It seems clear that Texas cannot constitutionally forbid the display of the Confederate flag on a license plate because others might find it "offensive or disagreeable." But it is not so simple. Is the government discriminating among private speakers, or is it expressing only the messages it wishes to convey?
The recently -- and Putinesquely -- elected President Erdoğan likes to refer to his state as the "new Turkey," just as Atatürk and his Nazi admirers did. That by itself may not mean much, but the label signifies the same: a Turkey that radically breaks with what was before. Erdoğan can run and scream all he wants; he is Atatürk's kid.
Last summer, the City of Seattle passed a law that will raise the city's minimum wage to $15 per hour. But in a bizarre twist, Ronald McDonald and friends are suing the city and complaining that the new minimum wage violates a constitutional provision that was written to protect newly-freed slaves after the Civil War.
In order to defend the rule of law, the Supreme Court must engage with the law as written. It must seek the truth concerning the political choices and tradeoffs manifested in the ACA itself. As Thomas Paine once put it, "In America, the law is king." In King, the Court must make plain where the authority lies.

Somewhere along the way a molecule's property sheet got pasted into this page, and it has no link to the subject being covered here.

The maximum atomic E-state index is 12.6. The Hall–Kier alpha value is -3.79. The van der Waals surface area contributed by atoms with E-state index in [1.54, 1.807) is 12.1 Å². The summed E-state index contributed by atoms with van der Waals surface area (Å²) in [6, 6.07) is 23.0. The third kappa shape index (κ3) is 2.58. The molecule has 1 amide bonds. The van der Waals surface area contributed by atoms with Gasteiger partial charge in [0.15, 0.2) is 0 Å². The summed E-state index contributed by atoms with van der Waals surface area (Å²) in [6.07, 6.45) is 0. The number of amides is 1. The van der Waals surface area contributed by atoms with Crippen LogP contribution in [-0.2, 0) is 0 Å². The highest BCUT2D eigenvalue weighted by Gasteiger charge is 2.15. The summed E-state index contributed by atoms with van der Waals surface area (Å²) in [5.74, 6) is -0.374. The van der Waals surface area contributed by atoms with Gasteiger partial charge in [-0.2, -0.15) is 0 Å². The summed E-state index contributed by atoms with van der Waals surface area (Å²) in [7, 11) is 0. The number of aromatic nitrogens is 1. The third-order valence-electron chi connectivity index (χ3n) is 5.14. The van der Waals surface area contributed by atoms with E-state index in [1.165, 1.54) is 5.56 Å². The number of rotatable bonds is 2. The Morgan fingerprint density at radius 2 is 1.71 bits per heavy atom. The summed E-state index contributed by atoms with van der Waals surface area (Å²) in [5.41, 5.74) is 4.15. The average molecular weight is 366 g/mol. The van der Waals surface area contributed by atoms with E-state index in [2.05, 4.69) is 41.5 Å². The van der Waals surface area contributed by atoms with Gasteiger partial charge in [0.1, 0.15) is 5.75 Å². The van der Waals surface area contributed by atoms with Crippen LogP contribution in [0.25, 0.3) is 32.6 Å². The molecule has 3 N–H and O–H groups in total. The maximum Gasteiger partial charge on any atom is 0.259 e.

This past Black History Month, millions of students were told the story of how America abolished slavery 150 years ago with ratification of the 13th Amendment. The story draws an upward trajectory of racial equality in America. The problem is the story isn't true. We never actually abolished slavery.
As we witness yet again the brutal and bloody consequences of religious intolerance in the form of ISIS, we have a majority of Republicans pining for a Christian America. Proponents of converting the United States into a theocracy do not see the terrible parallel between religious excess in the Middle East and here at home.
Today, in the face of limitless anonymous political donations and dramatically widening inequality, our government is slowly starting to look more like an oligarchy, governed according to the whims of a special few. Thankfully, there are straightforward steps Congress can take right now to reverse this deeply troubling trend.